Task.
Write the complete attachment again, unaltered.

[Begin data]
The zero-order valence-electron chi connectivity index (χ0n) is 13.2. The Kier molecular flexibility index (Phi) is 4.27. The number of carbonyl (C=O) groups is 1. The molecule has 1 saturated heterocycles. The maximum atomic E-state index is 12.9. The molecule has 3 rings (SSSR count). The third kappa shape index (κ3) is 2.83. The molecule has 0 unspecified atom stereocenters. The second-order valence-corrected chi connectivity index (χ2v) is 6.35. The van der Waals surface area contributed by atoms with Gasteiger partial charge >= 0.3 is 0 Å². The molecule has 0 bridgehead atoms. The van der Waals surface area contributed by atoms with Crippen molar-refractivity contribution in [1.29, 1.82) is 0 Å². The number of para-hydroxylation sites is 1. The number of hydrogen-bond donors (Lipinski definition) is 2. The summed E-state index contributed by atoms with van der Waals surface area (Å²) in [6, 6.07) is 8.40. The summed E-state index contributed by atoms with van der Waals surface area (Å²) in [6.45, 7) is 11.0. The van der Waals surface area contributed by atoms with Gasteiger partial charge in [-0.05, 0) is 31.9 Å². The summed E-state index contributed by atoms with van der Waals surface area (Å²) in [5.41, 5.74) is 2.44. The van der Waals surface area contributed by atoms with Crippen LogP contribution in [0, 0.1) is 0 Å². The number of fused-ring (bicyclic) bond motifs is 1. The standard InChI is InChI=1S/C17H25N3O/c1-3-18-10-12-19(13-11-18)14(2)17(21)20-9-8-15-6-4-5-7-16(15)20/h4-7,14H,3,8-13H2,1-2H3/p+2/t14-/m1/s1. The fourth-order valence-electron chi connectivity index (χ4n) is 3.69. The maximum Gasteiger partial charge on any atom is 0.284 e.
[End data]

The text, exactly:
The zero-order valence-electron chi connectivity index (χ0n) is 13.2. The Kier molecular flexibility index (Phi) is 4.27. The number of carbonyl (C=O) groups is 1. The molecule has 1 saturated heterocycles. The maximum atomic E-state index is 12.9. The molecule has 3 rings (SSSR count). The third kappa shape index (κ3) is 2.83. The molecule has 0 unspecified atom stereocenters. The second-order valence-corrected chi connectivity index (χ2v) is 6.35. The van der Waals surface area contributed by atoms with Gasteiger partial charge >= 0.3 is 0 Å². The molecule has 0 bridgehead atoms. The van der Waals surface area contributed by atoms with Crippen molar-refractivity contribution in [1.29, 1.82) is 0 Å². The number of para-hydroxylation sites is 1. The number of hydrogen-bond donors (Lipinski definition) is 2. The summed E-state index contributed by atoms with van der Waals surface area (Å²) in [6, 6.07) is 8.40. The summed E-state index contributed by atoms with van der Waals surface area (Å²) in [6.45, 7) is 11.0. The van der Waals surface area contributed by atoms with Gasteiger partial charge in [-0.05, 0) is 31.9 Å². The summed E-state index contributed by atoms with van der Waals surface area (Å²) in [5.41, 5.74) is 2.44. The van der Waals surface area contributed by atoms with Crippen LogP contribution in [0, 0.1) is 0 Å². The number of fused-ring (bicyclic) bond motifs is 1. The standard InChI is InChI=1S/C17H25N3O/c1-3-18-10-12-19(13-11-18)14(2)17(21)20-9-8-15-6-4-5-7-16(15)20/h4-7,14H,3,8-13H2,1-2H3/p+2/t14-/m1/s1. The fourth-order valence-electron chi connectivity index (χ4n) is 3.69. The maximum Gasteiger partial charge on any atom is 0.284 e.